"Implementation of a Smoking Cessation Education Program in the Emergency Department"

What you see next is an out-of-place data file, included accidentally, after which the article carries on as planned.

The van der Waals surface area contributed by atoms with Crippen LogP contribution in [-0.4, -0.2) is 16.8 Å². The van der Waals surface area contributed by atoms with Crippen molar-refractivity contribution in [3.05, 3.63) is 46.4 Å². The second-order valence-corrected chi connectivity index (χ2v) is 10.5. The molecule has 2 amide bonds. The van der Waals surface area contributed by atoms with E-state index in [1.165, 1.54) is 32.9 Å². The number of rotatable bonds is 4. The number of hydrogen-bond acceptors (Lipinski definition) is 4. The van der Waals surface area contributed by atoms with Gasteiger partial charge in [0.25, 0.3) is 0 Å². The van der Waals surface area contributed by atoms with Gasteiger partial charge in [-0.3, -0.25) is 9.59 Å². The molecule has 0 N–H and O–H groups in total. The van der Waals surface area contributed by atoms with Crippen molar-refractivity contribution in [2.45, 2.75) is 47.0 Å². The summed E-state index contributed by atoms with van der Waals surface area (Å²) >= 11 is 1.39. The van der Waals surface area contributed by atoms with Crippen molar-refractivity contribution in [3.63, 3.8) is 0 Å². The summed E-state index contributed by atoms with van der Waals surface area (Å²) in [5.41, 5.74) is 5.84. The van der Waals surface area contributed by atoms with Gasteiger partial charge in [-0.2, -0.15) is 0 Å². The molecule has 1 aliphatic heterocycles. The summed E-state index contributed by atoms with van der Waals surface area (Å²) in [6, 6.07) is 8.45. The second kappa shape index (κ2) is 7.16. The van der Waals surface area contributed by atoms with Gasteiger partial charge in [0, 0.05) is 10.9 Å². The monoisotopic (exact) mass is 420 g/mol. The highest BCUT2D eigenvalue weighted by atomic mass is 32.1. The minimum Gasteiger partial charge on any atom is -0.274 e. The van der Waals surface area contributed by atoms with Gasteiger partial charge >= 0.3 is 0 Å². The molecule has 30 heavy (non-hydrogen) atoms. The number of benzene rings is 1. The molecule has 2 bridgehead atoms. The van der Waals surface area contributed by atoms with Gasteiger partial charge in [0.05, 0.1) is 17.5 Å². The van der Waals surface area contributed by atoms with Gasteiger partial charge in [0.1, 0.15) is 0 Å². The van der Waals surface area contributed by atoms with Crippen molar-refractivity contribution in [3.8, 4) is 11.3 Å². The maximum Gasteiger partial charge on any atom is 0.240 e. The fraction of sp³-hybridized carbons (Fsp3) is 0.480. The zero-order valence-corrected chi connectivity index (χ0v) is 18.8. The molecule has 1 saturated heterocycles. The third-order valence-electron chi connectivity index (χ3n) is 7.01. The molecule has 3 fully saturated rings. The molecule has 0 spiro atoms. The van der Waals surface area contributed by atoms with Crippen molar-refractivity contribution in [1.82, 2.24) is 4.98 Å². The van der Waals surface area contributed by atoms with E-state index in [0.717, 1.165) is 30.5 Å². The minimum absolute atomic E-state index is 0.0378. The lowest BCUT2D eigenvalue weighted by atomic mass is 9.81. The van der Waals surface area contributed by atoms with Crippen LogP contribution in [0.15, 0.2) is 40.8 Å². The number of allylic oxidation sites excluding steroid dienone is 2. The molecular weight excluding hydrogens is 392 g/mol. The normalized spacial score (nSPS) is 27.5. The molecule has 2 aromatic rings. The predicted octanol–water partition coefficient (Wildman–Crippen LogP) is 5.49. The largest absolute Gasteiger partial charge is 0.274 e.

Cigarette smoking is the leading cause of preventable death in the United States and the leading risk factor for heart disease, stroke, cancers, and lung disease. Due to these negative health effects and socioeconomic disparities among the smoking population, a disproportionate number of smokers utilize the emergency department. Registered nurses in the emergency department represent an underutilized workforce in the health care system to increase smoking cessation education and referral for at-risk patients. This project used a pre- and post-intervention design with 52 registered nurses working in a local emergency department. An educational module regarding smoking cessation counseling instructed nurses in the protocol for tobacco screening and referral. This included identification of patients reporting tobacco use; categorization of level of intervention needed; and education regarding specific resources available. A self-reported survey was administered to evaluate intervention outcomes. The results showed that the number of nurses who screened for tobacco use most of the time after the intervention remained the same as before the intervention. However, the number of nurses who advised, assisted, and referred services for patients screening positive for tobacco use increased significantly. Through use of appropriate training, nurses can augment their ability to implement tobacco screening and smoking cessation education in at-risk patients. The project was presented at the 44th Biennial Convention of Sigma Thera Tau International in 2017.